Physical exercise vs spiritual exercise?

As ministers, missionaries, etc. who serve in church and Christian organizations we do work that’s supposed to be good for the mind and spirit…you know, stuff like reading the Bible, biblical commentaries, exegesis, sermon preparation, counselling, and other church-related work, etc.  The work we do is related to spiritual health, but doing this to the exclusion of physical exercise is counter-productive.

As ministers and spiritual leaders, I think it is easy for us to make excuses because we rationalize that spiritual exercise is better than physical exercise.  Out of convenience, we take 1 Timothy 4:7-9 out of context.  Fact is, many of us are overweight.  A better rationale is: physical exercise can extend the length and effectiveness of  ministry.

An interesting website/blog I ran into at Faith and Health Connection is directed toward pastors like me who rationalize spiritual health over physical health. (above image is their Model of Faith and Health).

Here’s a video gone viral that made me think about my health. Maybe it will for you too.

My homepage: a bible reading plan

Regular bible may be easy to start but most of know that it  can be hard to maintain.  Keeping up with reading the scriptures is one of the hardest things to do in our fast-paced life these days.  I’ve found something that might be helpful for everyone.  Setting the bible reading plan as your homepage.  So when you get up in the morning to check your email or whatever, what is going to be the first thing to pop up on your browswer?… Yes, the bible.

YouVersion at has some good ones: has various bible reading plans: (I’m using this daily lectionary version).

News of my family’s life-changes

Grace and peace to readers of the New Epistles blog.  It’s been a while since my last blog post. In this month of November, our family has been undergoing a big life-change. We have moved to new place (Brampton, Ontario located in the Greater Toronto Area). This change was stressful at first but we are getting used to it. There are different things to deal with: new environment, new home, planning on a new school for our daughter, new church, new working relationships, etc. We have been finding ways to cope with the new changes of living in a new place and getting to know new faces and names. Such life changes are never easy so I have empathy for anyone who has gone through this.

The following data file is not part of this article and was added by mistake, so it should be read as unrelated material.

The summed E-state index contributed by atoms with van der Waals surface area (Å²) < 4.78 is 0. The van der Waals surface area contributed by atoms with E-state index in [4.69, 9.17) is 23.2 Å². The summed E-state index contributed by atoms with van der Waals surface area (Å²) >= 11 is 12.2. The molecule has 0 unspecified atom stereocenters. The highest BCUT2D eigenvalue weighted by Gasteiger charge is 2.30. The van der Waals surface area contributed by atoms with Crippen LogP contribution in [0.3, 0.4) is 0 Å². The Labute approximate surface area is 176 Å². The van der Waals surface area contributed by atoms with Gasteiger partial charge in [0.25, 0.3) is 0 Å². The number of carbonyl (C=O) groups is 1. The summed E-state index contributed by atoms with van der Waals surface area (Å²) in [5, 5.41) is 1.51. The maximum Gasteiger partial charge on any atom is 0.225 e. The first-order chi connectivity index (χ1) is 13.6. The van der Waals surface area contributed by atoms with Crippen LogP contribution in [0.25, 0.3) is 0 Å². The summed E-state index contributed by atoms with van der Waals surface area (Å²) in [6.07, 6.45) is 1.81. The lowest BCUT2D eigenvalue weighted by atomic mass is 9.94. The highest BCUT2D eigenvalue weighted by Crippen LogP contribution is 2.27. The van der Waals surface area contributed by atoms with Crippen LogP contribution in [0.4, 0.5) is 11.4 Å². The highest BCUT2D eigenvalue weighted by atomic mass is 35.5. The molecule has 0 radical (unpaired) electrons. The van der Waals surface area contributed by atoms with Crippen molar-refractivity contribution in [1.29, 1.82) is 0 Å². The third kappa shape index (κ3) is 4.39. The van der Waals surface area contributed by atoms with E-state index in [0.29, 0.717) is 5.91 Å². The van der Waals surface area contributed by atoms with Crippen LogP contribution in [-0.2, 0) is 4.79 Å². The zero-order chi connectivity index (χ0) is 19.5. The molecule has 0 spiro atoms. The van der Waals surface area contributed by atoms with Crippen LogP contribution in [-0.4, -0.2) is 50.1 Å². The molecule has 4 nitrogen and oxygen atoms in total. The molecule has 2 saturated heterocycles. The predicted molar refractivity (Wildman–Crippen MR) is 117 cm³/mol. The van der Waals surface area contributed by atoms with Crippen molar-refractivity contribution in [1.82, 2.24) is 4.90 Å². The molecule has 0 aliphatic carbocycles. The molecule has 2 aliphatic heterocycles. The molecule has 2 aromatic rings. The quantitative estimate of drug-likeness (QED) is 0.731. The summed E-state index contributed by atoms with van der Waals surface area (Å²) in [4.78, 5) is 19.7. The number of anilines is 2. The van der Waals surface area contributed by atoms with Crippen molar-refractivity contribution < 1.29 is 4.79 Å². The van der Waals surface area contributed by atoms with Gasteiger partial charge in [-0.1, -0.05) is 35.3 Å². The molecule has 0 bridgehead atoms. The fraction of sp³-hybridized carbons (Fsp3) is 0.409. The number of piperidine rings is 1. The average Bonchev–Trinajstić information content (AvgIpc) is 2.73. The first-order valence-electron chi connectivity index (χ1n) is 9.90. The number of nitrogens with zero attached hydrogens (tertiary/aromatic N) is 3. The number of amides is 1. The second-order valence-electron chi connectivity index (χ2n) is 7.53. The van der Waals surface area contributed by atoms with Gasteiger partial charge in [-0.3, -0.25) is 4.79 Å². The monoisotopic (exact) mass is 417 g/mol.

The reason for our move is that I’ve taken on a new call in a new congregation and denomination. I’ve moved from the Evangelical Lutheran Church in Canada to the Canadian Baptists of Ontario and Quebec. This means some different ways to “doing” church. At the outset, it may also seem like different ways of “thinking” church, but for me personally, it won’t be that different since my spirituality is rooted in evangelicalism. There will be some things I will definitely miss (e.g., Apostles’ Creed, church seasons, etc.).

On a sub-note, we will be recognizing the start of Advent with the lighting of the advent candles this coming Sunday (which I learned was a recent tradition that was started in this congregation about four years ago). It may even be addressed by someone one of these Sundays during our childrens’ talk (if not by myself).  This Sunday, I will be preaching on Isaiah 64:1-9  and will be titled: “We are the work of God’s Hands”.  I hope to challenge my congregation to think of God’s work in our lives as a vital necessity in our spiritual lives.

The theological language between the two churches may be a little different but through my years worshiping and growing in the Lutheran Church and evangelical churches, I feel that I’ve have been stretched. My wide exposure and experience have challenged me to use theological-speak without losing the crux of the theological idea. I have found that being trained in various ecclesiologies and theologies has broadened my scope of ministry methods. It has enabled me to become more versatile in ministry, leadership, and in communicating the gospel, and sometimes, find myself searching for different ways to bridge the gap of understanding.

I am sure there are many other Christians who have traveled between various denominations. There differences may seem big at first, but as one becomes accustomed to the differences, they seem to shrink as time goes by.

Anyone else out there who has, or is, going through similar life-changes?

Might be going minimalist

I occasionally run into a few blogs that are life-changing. Here are a couple by the same author on minimalism that has just influenced me to think about making a change in my life.  It fits well with, and lends to my previous post (or rant) on materialism. To me, this is kind of a spiritual issue in life.